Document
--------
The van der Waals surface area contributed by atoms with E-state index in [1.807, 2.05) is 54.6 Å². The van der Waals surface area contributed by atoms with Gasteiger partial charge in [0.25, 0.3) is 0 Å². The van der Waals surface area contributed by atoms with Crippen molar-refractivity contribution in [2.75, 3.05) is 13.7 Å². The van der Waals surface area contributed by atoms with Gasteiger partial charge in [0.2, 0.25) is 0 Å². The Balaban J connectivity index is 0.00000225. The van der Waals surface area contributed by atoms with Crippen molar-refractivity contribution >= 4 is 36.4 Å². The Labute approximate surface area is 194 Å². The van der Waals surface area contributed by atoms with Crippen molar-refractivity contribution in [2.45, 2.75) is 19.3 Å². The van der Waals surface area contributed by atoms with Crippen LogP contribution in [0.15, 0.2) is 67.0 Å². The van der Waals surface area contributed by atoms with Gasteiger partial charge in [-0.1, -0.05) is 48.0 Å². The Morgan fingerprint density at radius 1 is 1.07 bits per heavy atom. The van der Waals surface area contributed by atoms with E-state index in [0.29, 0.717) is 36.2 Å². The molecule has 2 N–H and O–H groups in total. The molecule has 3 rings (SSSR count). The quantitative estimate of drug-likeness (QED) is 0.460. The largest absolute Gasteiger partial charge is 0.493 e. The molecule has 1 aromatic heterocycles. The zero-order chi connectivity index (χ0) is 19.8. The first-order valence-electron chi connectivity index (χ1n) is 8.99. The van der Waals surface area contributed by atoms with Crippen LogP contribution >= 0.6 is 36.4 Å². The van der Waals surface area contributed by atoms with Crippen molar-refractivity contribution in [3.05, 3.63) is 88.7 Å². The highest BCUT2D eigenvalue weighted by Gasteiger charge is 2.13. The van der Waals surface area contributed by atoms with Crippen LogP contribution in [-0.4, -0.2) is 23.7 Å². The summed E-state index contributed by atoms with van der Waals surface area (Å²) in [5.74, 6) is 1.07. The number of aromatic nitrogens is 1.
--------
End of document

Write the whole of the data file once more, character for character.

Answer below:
The van der Waals surface area contributed by atoms with E-state index in [1.807, 2.05) is 54.6 Å². The van der Waals surface area contributed by atoms with Gasteiger partial charge in [0.25, 0.3) is 0 Å². The van der Waals surface area contributed by atoms with Crippen molar-refractivity contribution in [2.75, 3.05) is 13.7 Å². The van der Waals surface area contributed by atoms with Gasteiger partial charge in [0.2, 0.25) is 0 Å². The Balaban J connectivity index is 0.00000225. The van der Waals surface area contributed by atoms with Crippen molar-refractivity contribution >= 4 is 36.4 Å². The Labute approximate surface area is 194 Å². The van der Waals surface area contributed by atoms with Crippen molar-refractivity contribution in [2.45, 2.75) is 19.3 Å². The van der Waals surface area contributed by atoms with Crippen LogP contribution in [0.15, 0.2) is 67.0 Å². The van der Waals surface area contributed by atoms with Gasteiger partial charge in [-0.1, -0.05) is 48.0 Å². The Morgan fingerprint density at radius 1 is 1.07 bits per heavy atom. The van der Waals surface area contributed by atoms with E-state index in [0.29, 0.717) is 36.2 Å². The molecule has 2 N–H and O–H groups in total. The molecule has 3 rings (SSSR count). The quantitative estimate of drug-likeness (QED) is 0.460. The largest absolute Gasteiger partial charge is 0.493 e. The molecule has 1 aromatic heterocycles. The zero-order chi connectivity index (χ0) is 19.8. The first-order valence-electron chi connectivity index (χ1n) is 8.99. The van der Waals surface area contributed by atoms with Crippen LogP contribution >= 0.6 is 36.4 Å². The van der Waals surface area contributed by atoms with Crippen molar-refractivity contribution in [3.05, 3.63) is 88.7 Å². The highest BCUT2D eigenvalue weighted by Gasteiger charge is 2.13. The van der Waals surface area contributed by atoms with Crippen LogP contribution in [-0.4, -0.2) is 23.7 Å². The summed E-state index contributed by atoms with van der Waals surface area (Å²) in [5.74, 6) is 1.07. The number of aromatic nitrogens is 1.